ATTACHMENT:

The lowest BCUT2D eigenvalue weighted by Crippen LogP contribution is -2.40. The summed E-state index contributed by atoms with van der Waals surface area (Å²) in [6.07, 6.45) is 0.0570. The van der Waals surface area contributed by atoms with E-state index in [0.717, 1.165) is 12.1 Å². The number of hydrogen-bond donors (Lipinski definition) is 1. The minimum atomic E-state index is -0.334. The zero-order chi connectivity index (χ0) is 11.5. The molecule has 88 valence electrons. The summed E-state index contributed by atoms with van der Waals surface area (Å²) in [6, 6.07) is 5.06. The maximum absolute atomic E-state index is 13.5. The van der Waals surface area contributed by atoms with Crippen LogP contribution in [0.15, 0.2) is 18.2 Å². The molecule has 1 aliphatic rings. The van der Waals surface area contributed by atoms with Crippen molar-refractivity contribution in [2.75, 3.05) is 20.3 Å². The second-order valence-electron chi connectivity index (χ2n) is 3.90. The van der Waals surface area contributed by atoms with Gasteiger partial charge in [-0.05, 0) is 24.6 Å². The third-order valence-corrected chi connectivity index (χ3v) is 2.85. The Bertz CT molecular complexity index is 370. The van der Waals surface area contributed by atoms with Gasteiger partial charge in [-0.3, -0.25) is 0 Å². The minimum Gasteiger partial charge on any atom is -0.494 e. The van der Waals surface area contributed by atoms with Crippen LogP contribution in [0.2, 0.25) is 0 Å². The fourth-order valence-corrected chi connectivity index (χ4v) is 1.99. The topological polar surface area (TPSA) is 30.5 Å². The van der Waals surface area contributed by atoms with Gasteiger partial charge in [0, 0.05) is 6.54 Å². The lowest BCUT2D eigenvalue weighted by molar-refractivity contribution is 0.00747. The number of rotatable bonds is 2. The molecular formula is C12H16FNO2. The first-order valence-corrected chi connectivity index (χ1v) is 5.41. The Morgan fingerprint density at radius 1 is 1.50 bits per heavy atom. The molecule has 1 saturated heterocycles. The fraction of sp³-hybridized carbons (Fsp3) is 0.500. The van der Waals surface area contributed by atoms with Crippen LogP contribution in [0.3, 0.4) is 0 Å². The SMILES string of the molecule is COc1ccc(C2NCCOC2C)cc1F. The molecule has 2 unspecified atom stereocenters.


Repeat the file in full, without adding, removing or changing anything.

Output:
The lowest BCUT2D eigenvalue weighted by Crippen LogP contribution is -2.40. The summed E-state index contributed by atoms with van der Waals surface area (Å²) in [6.07, 6.45) is 0.0570. The van der Waals surface area contributed by atoms with E-state index in [0.717, 1.165) is 12.1 Å². The number of hydrogen-bond donors (Lipinski definition) is 1. The minimum atomic E-state index is -0.334. The zero-order chi connectivity index (χ0) is 11.5. The molecule has 88 valence electrons. The summed E-state index contributed by atoms with van der Waals surface area (Å²) in [6, 6.07) is 5.06. The maximum absolute atomic E-state index is 13.5. The van der Waals surface area contributed by atoms with Crippen LogP contribution in [0.15, 0.2) is 18.2 Å². The molecule has 1 aliphatic rings. The van der Waals surface area contributed by atoms with Crippen molar-refractivity contribution in [2.75, 3.05) is 20.3 Å². The second-order valence-electron chi connectivity index (χ2n) is 3.90. The van der Waals surface area contributed by atoms with Gasteiger partial charge in [-0.05, 0) is 24.6 Å². The third-order valence-corrected chi connectivity index (χ3v) is 2.85. The Bertz CT molecular complexity index is 370. The van der Waals surface area contributed by atoms with Gasteiger partial charge in [-0.3, -0.25) is 0 Å². The minimum Gasteiger partial charge on any atom is -0.494 e. The van der Waals surface area contributed by atoms with Crippen LogP contribution in [0.2, 0.25) is 0 Å². The fourth-order valence-corrected chi connectivity index (χ4v) is 1.99. The topological polar surface area (TPSA) is 30.5 Å². The van der Waals surface area contributed by atoms with Gasteiger partial charge in [0, 0.05) is 6.54 Å². The lowest BCUT2D eigenvalue weighted by molar-refractivity contribution is 0.00747. The number of rotatable bonds is 2. The molecular formula is C12H16FNO2. The first-order valence-corrected chi connectivity index (χ1v) is 5.41. The Morgan fingerprint density at radius 1 is 1.50 bits per heavy atom. The molecule has 1 saturated heterocycles. The fraction of sp³-hybridized carbons (Fsp3) is 0.500. The van der Waals surface area contributed by atoms with Crippen LogP contribution in [0.3, 0.4) is 0 Å². The SMILES string of the molecule is COc1ccc(C2NCCOC2C)cc1F. The molecule has 2 unspecified atom stereocenters.